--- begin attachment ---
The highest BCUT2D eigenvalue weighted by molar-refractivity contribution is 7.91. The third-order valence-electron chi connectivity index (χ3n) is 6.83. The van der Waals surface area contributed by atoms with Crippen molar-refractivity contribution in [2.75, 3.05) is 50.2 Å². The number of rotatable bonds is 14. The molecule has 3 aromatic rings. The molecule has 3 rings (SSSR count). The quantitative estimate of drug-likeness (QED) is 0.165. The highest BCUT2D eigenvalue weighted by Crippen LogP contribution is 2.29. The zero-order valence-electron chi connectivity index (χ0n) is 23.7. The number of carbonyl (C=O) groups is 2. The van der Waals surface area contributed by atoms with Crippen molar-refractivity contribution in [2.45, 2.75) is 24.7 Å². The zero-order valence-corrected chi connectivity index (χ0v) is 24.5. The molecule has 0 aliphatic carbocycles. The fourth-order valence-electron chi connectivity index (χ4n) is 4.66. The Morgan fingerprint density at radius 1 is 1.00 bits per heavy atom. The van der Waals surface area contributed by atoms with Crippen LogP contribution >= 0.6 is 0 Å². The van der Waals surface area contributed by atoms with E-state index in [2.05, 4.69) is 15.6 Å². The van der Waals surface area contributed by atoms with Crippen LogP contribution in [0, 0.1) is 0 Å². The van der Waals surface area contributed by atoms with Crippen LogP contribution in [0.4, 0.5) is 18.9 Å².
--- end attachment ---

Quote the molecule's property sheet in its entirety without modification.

The highest BCUT2D eigenvalue weighted by molar-refractivity contribution is 7.91. The third-order valence-electron chi connectivity index (χ3n) is 6.83. The van der Waals surface area contributed by atoms with Crippen molar-refractivity contribution in [2.75, 3.05) is 50.2 Å². The number of rotatable bonds is 14. The molecule has 3 aromatic rings. The molecule has 3 rings (SSSR count). The quantitative estimate of drug-likeness (QED) is 0.165. The highest BCUT2D eigenvalue weighted by Crippen LogP contribution is 2.29. The zero-order valence-electron chi connectivity index (χ0n) is 23.7. The number of carbonyl (C=O) groups is 2. The van der Waals surface area contributed by atoms with Crippen molar-refractivity contribution in [2.45, 2.75) is 24.7 Å². The zero-order valence-corrected chi connectivity index (χ0v) is 24.5. The molecule has 0 aliphatic carbocycles. The fourth-order valence-electron chi connectivity index (χ4n) is 4.66. The Morgan fingerprint density at radius 1 is 1.00 bits per heavy atom. The van der Waals surface area contributed by atoms with Crippen LogP contribution >= 0.6 is 0 Å². The van der Waals surface area contributed by atoms with E-state index in [2.05, 4.69) is 15.6 Å². The van der Waals surface area contributed by atoms with Crippen LogP contribution in [0, 0.1) is 0 Å². The van der Waals surface area contributed by atoms with Crippen LogP contribution in [0.4, 0.5) is 18.9 Å².